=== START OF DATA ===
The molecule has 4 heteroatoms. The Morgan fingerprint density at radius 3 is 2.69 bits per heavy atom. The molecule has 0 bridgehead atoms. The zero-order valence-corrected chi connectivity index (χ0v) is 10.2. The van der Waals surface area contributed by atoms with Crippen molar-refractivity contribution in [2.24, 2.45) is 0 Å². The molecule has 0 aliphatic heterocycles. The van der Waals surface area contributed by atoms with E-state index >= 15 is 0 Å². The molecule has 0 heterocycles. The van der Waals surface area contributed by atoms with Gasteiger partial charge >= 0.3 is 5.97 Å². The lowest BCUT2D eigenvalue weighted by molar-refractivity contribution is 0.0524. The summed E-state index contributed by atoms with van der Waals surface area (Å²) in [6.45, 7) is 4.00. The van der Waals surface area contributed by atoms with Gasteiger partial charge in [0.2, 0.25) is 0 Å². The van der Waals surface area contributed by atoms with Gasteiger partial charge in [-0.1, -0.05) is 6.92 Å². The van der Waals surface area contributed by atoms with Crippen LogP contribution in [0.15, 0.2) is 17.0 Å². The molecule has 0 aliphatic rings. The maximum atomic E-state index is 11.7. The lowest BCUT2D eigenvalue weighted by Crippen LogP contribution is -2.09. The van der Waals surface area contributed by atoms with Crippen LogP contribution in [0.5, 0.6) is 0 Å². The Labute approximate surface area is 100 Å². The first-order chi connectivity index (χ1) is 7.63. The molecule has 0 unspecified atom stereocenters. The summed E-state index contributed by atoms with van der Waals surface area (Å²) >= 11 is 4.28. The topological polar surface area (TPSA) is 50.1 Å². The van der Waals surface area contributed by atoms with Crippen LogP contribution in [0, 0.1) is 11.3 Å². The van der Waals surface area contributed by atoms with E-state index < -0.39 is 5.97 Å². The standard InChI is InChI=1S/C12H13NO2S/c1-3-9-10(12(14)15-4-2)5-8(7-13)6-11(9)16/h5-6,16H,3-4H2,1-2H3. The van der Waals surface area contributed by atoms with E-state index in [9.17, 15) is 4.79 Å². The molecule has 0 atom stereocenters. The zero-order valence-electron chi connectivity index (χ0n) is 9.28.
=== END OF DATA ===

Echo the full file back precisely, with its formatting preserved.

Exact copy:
The molecule has 4 heteroatoms. The Morgan fingerprint density at radius 3 is 2.69 bits per heavy atom. The molecule has 0 bridgehead atoms. The zero-order valence-corrected chi connectivity index (χ0v) is 10.2. The van der Waals surface area contributed by atoms with Crippen molar-refractivity contribution in [2.24, 2.45) is 0 Å². The molecule has 0 aliphatic heterocycles. The van der Waals surface area contributed by atoms with E-state index >= 15 is 0 Å². The molecule has 0 heterocycles. The van der Waals surface area contributed by atoms with Gasteiger partial charge >= 0.3 is 5.97 Å². The lowest BCUT2D eigenvalue weighted by molar-refractivity contribution is 0.0524. The summed E-state index contributed by atoms with van der Waals surface area (Å²) in [6.45, 7) is 4.00. The van der Waals surface area contributed by atoms with Gasteiger partial charge in [0.2, 0.25) is 0 Å². The van der Waals surface area contributed by atoms with Gasteiger partial charge in [-0.1, -0.05) is 6.92 Å². The van der Waals surface area contributed by atoms with Crippen LogP contribution in [0.15, 0.2) is 17.0 Å². The molecule has 0 aliphatic rings. The maximum atomic E-state index is 11.7. The lowest BCUT2D eigenvalue weighted by Crippen LogP contribution is -2.09. The van der Waals surface area contributed by atoms with Crippen LogP contribution in [0.5, 0.6) is 0 Å². The Labute approximate surface area is 100 Å². The first-order chi connectivity index (χ1) is 7.63. The molecule has 0 unspecified atom stereocenters. The summed E-state index contributed by atoms with van der Waals surface area (Å²) >= 11 is 4.28. The topological polar surface area (TPSA) is 50.1 Å². The van der Waals surface area contributed by atoms with Crippen LogP contribution in [0, 0.1) is 11.3 Å². The van der Waals surface area contributed by atoms with E-state index < -0.39 is 5.97 Å². The standard InChI is InChI=1S/C12H13NO2S/c1-3-9-10(12(14)15-4-2)5-8(7-13)6-11(9)16/h5-6,16H,3-4H2,1-2H3. The van der Waals surface area contributed by atoms with E-state index in [9.17, 15) is 4.79 Å². The molecule has 0 atom stereocenters. The zero-order valence-electron chi connectivity index (χ0n) is 9.28.